Understanding Impacted Wisdom Teeth

Wisdom teeth that can’t fully break through the gum (erupt) are called impacted. These teeth can grow in almost any direction, including:

  • Straight up, but without room to erupt into a healthy position

  • Angled away from the other teeth

  • Parallel to the gumline

  • Angled in toward the other teeth

    Teeth in cross section of jawbone. Wisdom tooth is in bone under gum, pointing straight upward.
    Straight upward.
    Teeth in cross section of jawbone. Wisdom tooth is in bone under gum, pointing forward to roots of next tooth.
    Parallel to the gumline.

Problems caused by impacted teeth

Impacted wisdom teeth can cause sudden (acute) problems, ongoing (chronic) problems, or no problems at all. Removing the teeth before symptoms occur can prevent or reduce future problems. Dental X-rays can help your dentist find problems or help show if your wisdom teeth are likely to cause problems in the future. But it’s not always clear if wisdom teeth will give you trouble. Possible problems include:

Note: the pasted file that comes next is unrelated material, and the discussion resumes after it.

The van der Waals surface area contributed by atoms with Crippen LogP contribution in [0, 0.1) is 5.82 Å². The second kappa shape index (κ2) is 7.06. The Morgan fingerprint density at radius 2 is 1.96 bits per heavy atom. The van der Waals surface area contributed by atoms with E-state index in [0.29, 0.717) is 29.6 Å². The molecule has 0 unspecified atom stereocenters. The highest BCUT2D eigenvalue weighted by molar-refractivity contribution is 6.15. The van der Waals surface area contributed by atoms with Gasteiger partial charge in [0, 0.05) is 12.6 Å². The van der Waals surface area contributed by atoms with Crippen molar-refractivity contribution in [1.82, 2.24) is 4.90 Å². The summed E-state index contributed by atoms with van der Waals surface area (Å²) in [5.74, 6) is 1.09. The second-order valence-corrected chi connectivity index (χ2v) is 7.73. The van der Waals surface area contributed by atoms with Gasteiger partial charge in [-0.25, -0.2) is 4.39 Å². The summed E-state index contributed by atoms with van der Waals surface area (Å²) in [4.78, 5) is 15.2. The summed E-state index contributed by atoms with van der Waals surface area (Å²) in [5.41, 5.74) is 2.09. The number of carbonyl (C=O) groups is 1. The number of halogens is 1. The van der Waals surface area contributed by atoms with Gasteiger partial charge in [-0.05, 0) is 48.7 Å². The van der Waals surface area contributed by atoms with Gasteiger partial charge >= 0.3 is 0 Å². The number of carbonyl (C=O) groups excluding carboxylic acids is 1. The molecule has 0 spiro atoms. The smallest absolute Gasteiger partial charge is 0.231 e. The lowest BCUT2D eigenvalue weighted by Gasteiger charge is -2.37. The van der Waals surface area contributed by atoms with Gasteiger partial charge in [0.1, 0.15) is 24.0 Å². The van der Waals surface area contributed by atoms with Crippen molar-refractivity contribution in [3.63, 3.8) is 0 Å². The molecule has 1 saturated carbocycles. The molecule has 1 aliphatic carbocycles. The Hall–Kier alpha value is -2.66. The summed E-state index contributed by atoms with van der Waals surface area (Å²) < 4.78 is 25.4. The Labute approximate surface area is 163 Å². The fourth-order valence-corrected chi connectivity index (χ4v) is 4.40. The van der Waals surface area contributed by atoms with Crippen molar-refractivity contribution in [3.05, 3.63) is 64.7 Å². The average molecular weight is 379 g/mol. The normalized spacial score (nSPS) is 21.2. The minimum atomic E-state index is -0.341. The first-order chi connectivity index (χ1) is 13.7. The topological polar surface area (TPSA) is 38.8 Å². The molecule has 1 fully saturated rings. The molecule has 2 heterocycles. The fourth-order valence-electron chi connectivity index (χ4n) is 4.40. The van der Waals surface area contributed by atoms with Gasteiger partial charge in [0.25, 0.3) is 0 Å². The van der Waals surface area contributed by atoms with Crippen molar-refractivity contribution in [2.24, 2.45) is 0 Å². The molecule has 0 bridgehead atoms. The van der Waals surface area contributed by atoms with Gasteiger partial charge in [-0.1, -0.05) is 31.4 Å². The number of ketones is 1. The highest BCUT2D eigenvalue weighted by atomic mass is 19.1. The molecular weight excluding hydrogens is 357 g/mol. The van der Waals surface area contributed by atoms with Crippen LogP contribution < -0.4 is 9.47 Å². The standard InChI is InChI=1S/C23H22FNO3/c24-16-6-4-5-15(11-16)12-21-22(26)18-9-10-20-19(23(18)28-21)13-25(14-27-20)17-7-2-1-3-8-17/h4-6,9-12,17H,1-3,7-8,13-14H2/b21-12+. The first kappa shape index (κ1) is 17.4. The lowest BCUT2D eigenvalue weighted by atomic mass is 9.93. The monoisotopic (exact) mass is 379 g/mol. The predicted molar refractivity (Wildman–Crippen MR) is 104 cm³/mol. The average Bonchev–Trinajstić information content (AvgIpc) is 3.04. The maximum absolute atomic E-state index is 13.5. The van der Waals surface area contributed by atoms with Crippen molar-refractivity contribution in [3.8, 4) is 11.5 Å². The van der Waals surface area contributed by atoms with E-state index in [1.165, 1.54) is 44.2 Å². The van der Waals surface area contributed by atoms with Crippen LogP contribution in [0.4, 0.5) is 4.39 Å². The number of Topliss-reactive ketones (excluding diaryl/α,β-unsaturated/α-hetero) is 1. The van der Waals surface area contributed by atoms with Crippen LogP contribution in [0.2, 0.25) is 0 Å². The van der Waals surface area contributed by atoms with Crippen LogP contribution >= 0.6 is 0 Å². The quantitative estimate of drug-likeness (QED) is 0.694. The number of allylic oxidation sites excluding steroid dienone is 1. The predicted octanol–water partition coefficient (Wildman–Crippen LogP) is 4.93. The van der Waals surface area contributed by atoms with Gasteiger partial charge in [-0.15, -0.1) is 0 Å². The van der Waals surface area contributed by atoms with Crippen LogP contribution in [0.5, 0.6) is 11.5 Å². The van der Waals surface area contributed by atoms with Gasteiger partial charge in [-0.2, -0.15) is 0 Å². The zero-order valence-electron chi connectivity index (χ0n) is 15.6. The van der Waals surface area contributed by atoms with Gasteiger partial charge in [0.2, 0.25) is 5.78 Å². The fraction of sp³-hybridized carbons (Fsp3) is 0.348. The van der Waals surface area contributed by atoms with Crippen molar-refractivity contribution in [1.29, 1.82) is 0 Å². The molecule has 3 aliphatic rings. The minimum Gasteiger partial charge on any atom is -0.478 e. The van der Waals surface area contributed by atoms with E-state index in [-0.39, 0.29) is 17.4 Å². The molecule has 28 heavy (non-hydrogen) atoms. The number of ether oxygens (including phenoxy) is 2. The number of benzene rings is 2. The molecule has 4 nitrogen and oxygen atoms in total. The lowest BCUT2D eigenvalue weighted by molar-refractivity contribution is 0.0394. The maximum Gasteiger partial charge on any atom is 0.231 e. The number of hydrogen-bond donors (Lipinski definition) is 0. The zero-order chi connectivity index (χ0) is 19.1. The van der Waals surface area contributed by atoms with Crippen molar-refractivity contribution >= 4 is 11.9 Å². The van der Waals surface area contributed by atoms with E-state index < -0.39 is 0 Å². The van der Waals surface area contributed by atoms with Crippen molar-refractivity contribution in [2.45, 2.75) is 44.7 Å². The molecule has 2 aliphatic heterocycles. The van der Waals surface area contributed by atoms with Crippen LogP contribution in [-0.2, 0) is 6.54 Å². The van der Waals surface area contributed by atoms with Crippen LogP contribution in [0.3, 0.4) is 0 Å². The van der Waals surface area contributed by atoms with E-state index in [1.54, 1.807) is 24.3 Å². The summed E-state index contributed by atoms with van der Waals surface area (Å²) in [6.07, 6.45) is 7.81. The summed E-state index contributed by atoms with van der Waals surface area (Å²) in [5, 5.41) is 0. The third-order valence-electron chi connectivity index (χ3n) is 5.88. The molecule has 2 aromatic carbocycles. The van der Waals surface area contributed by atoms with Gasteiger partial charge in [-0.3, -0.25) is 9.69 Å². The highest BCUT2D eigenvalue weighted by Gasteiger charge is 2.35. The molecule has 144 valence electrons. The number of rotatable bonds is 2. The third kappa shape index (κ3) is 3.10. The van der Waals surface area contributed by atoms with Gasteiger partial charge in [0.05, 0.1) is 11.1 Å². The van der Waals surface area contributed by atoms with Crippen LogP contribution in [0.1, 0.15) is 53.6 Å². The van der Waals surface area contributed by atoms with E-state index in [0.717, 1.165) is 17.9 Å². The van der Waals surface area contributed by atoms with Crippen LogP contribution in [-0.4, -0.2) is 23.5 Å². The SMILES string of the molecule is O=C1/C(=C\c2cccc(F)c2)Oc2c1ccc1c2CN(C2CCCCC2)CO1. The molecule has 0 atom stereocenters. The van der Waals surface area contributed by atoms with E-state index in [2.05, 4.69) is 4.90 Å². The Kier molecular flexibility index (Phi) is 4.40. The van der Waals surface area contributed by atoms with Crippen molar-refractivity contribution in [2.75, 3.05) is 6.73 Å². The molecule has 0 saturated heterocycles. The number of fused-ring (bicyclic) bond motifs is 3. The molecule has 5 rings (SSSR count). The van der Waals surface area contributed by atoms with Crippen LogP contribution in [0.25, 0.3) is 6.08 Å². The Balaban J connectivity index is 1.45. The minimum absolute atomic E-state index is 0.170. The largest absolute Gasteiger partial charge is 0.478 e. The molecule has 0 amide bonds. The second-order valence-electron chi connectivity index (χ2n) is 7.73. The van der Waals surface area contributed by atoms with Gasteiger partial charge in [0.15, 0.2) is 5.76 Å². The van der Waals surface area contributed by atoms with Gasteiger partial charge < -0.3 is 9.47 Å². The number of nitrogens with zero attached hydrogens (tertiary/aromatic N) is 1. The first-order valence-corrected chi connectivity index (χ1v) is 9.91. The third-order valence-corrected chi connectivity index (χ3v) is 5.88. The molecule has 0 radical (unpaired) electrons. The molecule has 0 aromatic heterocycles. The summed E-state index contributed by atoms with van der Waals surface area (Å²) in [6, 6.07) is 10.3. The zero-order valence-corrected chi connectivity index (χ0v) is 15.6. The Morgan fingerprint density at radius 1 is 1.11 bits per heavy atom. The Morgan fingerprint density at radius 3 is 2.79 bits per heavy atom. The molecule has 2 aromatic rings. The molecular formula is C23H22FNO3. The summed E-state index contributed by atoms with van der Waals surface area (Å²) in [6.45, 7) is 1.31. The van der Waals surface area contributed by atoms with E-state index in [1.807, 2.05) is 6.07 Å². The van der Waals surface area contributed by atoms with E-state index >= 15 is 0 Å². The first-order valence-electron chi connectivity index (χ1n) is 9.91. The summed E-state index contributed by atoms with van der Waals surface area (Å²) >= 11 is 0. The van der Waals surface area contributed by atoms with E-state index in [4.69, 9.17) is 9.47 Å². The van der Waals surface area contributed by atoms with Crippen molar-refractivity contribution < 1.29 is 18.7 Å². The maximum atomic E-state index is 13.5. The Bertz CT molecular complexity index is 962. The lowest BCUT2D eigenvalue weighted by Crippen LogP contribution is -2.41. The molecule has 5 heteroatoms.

• Gum infection. As the tooth breaks through the gum, the gum can become infected. This causes pain, swelling, and sometimes bleeding.

  • Chronic gum (periodontal) disease. Problems brushing and flossing at the back of the mouth can lead to gum disease. Or it may occur if bacteria and food debris collect under the gum tissue, covering an impacted tooth. Gum disease can lead to loss of a nearby molar.

  • Tooth decay. Wisdom teeth can be hard to clean. This is because they’re at the back of the mouth. This can lead to decay of both the wisdom tooth and the tooth next to it.

  • Crowding. An impacted tooth can push on nearby teeth. It may force them out of their correct position. This can change your bite. Crowding can also damage teeth.

  • Poor position. A tooth that grows pointing in toward the tongue or out toward the cheek can irritate nearby tissue. It may interfere with your bite. Problems can also occur if there's no matching tooth in the opposite jaw for the tooth to bite on. 

  • Cysts and tumors. A tooth that’s embedded in the bone is encased in a sac. This sac can fill with fluid, forming a cyst. A cyst can damage roots of nearby teeth or destroy bone that supports teeth. In rare cases, a tumor forms in this area.

Talk with your dentist if you have questions about your wisdom teeth.

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